History shines spotlight on brave women of the War of 1812
International Women’s Day is March 8. This story takes a look at the role of some women during the War of 1812.
Mary Madden Henry handed the troops hot beverages and food as the vicious and unforgiving war continued all around her.
It’s a sight that would remain forever etched in the soldiers’ memories.
It was May of 1813 and the Americans had just attacked British troops at Fort George in what is now Niagara-on-the-Lake.
Amid the fighting and chaos, Henry, who was married to a lighthouse keeper named Dominic Henry, surely knew the risk she was taking. Still she braved the prospect of injury or death to help the troops.
The lighthouse was located where the remnants of Fort Mississauga are today, along the shore of Lake Ontario, surrounded by what is now the Niagara-on-the-Lake Golf Club.
“Mary calmly walked through the men with refreshments and helped the wounded several times as the battle raged on,” Sarah Kaufman, managing director of the Niagara-on-the-Lake Museum, told a crowd at Navy Hall on Friday.
“She returned to her house, near the lighthouse, of course, for more supplies. Miraculously, she was not wounded,” she added.
When the Americans torched homes in town, Henry housed as many people as she could.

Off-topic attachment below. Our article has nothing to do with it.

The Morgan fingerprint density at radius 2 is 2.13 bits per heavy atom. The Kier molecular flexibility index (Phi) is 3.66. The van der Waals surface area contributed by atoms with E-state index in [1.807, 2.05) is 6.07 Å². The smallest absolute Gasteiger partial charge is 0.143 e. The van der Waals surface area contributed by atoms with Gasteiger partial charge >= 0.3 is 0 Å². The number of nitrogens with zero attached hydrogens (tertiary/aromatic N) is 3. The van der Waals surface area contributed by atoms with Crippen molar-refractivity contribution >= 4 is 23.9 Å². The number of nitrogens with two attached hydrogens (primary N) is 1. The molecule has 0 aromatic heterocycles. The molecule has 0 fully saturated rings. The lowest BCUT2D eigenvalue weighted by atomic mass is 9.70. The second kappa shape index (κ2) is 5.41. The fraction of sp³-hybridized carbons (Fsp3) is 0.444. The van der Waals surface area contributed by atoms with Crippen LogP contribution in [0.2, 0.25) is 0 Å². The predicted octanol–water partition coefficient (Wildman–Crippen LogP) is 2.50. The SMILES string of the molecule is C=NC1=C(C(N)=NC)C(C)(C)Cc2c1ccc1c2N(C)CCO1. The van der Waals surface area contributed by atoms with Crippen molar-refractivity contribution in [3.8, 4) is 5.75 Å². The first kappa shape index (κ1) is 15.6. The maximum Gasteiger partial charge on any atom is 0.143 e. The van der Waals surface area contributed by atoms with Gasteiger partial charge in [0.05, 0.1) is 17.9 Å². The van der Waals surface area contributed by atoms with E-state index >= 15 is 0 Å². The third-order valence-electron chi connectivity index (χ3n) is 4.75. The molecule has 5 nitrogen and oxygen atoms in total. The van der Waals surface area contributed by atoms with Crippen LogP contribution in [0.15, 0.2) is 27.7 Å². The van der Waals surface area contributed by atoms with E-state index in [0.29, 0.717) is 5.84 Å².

While Henry’s story is a favourite of Kaufman’s, it was one of many shared during the “Niagara’s Women of War” Fireside Friday presentation, the last in a series of talks organized by the Friends of Fort George.
“The life of women during this period was primarily shaped by their environment,” said Kaufman.
“It was a reflection of their class, their religion and most certainly their husband’s profession and status,” she added.
She spoke of those who were caught in the burning of Niagara-on-the-Lake by the retreating Americans in December 1813.
“Most of the people were women and children, as nearly all the males were away serving in the British army or in the local militias, and they had retreated to Burlington Heights after the Battle of Fort George,” said Kaufman.
She related the story of Elizabeth Quade, the daughter of Mary Madden and Dominic Henry. Quade was a child during the war, but revealed her story to the world when she was 84.
She described some of her experiences to a reporter in Ransomville, N.Y., in 1888.
Kaufman said Quade “and several other children were playing in a wheelbarrow near the lighthouse when a cannonball struck about two feet from where they were.”
“So they decided to run behind the lighthouse, and (in) another moment another ball struck the wheelbarrow that they had just left,” she added.
Like many in attendance, Matthew Goodman found Kaufman’s presentation illuminating.
“I just enjoyed all the detail and the stories that they’re able to glean from the research,” the St. Catharines resident said.
As a history enthusiast, he enjoys being able to look at history “through different lenses (and) through different prisms,” he said.
On Friday, the crowd at Navy Hall was silent as Kaufman spoke about a handful of brave women on both the British and American sides.
She noted the roles of Elizabeth Campbell, Charlotte Dickson, Elizabeth Taylor, Julia Defield and Jane Kerby from the British side of the war.
On the American side were a Mrs. Gillette, Mrs. Doyle and Margaret St. Johns.
Regardless of which side they were on, they had one thing in common: all were courageous in a time of great danger and suffering.
Somer Slobodian, Local Journalism Initiative Reporter, The Lake Report